HOUSTON—The U.S. Coast Guard and Jefferson Parish officials said an oily substance was washing ashore in parts of Louisiana that were among the hardest hit by BP PLC’s Deepwater Horizon oil spill last year.
The Coast Guard and a parish spokeswoman said they had mobilized oil-spill-response equipment and the Coast Guard had hired a contractor to lay containment booms in hopes of stopping the substance from penetrating inland waters and ecologically sensitive shorelines.
Photos taken by Jefferson Parish officials show globs of reddish matter coming ashore on Elmer’s Island, a state wildlife sanctuary, that looks very similar to what washed onto northern Gulf beaches during last summer’s oil spill.
Other photographs, taken off Port Fourchon, show vast stretches of the Gulf’s surface coated in a thin film and streaked with bright orange streams of thick matter.
The substance was first reported along Louisiana’s coast Saturday, said Kriss Fortunato, a Jefferson Parish spokeswoman. On Sunday, the substance came ashore in greater amounts, coating miles of beaches, she said.
Jefferson Parish had no official estimate of how much of the material had reached land or lurks in near-shore waters, but “it’s a significant amount,” Ms. Fortunato said. Sheen believed to be associated with the goopy material reportedly stretched on the Gulf’s surface for miles, she said.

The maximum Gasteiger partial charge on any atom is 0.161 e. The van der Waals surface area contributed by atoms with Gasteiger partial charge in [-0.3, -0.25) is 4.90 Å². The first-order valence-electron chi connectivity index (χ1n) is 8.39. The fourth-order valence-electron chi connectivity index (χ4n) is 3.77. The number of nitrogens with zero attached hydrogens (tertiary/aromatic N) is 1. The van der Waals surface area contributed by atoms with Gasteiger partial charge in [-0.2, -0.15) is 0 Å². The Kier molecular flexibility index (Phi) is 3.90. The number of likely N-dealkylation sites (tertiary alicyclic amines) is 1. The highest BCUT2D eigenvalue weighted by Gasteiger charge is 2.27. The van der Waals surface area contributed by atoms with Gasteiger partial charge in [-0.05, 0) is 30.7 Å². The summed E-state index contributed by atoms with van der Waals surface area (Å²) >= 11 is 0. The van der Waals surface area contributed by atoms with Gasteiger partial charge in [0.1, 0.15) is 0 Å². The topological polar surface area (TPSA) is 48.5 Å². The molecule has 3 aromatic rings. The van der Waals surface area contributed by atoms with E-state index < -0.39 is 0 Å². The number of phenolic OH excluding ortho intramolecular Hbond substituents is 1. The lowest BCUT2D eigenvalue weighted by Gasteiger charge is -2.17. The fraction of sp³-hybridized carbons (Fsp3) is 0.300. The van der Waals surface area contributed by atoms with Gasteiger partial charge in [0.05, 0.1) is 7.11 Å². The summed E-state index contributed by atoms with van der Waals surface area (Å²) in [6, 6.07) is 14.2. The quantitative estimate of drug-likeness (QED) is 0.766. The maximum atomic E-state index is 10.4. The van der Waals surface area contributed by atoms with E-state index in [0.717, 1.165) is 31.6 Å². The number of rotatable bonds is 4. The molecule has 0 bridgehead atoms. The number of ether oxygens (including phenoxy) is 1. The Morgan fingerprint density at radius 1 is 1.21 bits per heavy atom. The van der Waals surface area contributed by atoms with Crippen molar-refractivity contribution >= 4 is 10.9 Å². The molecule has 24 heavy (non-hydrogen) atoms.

Officials are still trying to figure out what the substance is and where it came from. The Coast Guard said it doesn’t suspect that it is residual oil from BP’s 4.9 million barrel spill.
Both the local government and the Coast Guard have taken samples and of the matter and are performing tests independent of one another.
So far, the substance has washed ashore on Grand Isle, Fourchon Beach and Elmer’s Island. A rainbow-sheen-like slick that is associated with oil spills has also been reported on the surface of Timbalier Bay, the Coast Guard said.
Some 10,000 feet of boom is on Grand Isle and an additional 19,000 feet of both hard and absorbent floating barrier has been ordered for the operation, said Capt. Jonathan Burton, who is coordinating the response, in a news release.
The Coast Guard has hired environmental-response company ES&H to begin cleaning up the oily substance and has authorized the disaster-response contractor to buy whatever additional boom and equipment is needed to contain and clean up the substance.
In a separate investigation, the Coast Guard has determined that what was reported Saturday as potentially a miles-long oil slick is actually a plume of silt emanating from the Mississippi River.
Samples from the plume taken from a Coast Guard cutter have found only trace amounts of oil and grease in the murky cloud.
“At this point, the dark substance is believed to be caused by a tremendous amount of sediment being carried down the Mississippi River due to high water, possibly further agitated by dredging operations,” the Coast Guard said in a news release.